International Justice in the News

The International Center for Ethics, Justice and Public Life brings you a monthly selection of news about the people involved in the work of international courts and tribunals, significant developments in international justice, and publications and resources of interest. We hope that this brief selection will help you keep abreast of the field and lead you to sites where you can inform yourself further.


Please note that we will take a vacation in August and bring our next issue to you on 1 September 2018.

July 2018

Featured News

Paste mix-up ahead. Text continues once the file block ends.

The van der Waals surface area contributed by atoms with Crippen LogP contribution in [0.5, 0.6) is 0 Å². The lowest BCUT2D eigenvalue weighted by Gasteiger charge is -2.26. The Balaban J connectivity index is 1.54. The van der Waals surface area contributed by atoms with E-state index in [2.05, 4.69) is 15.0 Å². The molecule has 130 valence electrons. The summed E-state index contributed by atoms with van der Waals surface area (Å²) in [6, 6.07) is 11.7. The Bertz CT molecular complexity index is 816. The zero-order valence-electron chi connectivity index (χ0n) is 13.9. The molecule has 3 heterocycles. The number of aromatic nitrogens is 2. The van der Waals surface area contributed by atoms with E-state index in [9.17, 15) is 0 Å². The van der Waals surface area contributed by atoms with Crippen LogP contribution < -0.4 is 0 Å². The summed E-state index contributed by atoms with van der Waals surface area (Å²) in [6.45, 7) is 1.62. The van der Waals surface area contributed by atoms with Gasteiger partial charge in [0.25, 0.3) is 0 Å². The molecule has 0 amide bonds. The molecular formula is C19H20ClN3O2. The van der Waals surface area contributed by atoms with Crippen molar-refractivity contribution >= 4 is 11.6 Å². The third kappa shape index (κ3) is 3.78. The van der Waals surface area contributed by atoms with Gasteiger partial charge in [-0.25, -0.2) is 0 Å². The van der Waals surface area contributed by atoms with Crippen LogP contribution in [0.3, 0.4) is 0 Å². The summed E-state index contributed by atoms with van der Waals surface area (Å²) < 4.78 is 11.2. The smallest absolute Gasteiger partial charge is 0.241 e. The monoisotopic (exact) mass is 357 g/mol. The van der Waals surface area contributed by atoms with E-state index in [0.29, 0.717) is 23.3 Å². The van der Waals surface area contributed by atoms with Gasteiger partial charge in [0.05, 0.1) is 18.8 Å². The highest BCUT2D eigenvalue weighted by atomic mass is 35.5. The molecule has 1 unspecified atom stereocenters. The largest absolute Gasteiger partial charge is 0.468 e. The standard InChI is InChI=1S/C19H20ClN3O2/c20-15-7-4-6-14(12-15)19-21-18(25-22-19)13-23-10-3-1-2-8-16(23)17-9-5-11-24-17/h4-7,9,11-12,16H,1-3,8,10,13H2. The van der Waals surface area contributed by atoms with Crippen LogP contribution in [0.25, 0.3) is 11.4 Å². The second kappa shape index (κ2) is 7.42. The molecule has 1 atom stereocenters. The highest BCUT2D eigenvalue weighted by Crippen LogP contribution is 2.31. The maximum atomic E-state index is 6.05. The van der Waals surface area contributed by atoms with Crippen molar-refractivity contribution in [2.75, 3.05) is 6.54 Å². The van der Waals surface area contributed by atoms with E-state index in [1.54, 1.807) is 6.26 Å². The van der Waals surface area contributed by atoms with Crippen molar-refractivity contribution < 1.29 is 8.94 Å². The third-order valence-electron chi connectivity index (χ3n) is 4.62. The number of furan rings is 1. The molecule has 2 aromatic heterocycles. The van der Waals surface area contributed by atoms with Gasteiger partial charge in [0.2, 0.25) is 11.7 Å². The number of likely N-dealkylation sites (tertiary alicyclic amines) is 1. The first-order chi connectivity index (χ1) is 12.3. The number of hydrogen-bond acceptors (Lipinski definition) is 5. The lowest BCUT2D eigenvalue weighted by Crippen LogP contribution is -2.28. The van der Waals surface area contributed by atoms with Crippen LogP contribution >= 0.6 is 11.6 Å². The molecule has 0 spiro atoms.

uJudges serving on the benches of 13 international courts and tribunals gathered in Oslo from 30 May to 2 June 2018 to discuss contemporary challenges to the legitimacy of their respective institutions. This was the 12th session of the Brandeis Institute for International Judges, a small and confidential event inaugurated by the International Center for Ethics, Justice, and Public Life in 2002. The 15 judges in attendance represented courts and tribunals from across the globe with criminal, human rights, and interstate dispute resolution jurisdictions. BIIJ 2018 was co-hosted with the PluriCourts Center for the Study of the Legitimate Roles of the Judiciary in the Global Order, a center of excellence of the University of Oslo Law Faculty. The aim of the institute was to examine carefully the various ways in which some international courts are currently experiencing “pushback,” be it from member states, civil society groups, or even their own parent bodies. Judges then discussed various strategies for countering their current difficulties and enhancing their institutions’ legitimacy in the eyes of diverse stakeholders. Learn more about the content and participants of BIIJ 2018 here. You can also read reflections on BIIJ 2018 by two Brandeis undergraduate students who served as interns during the institute. A list of recommendations by BIIJ participants for enhancing the legitimacy of international courts and tribunals is currently being finalized and will be disseminated in the near future.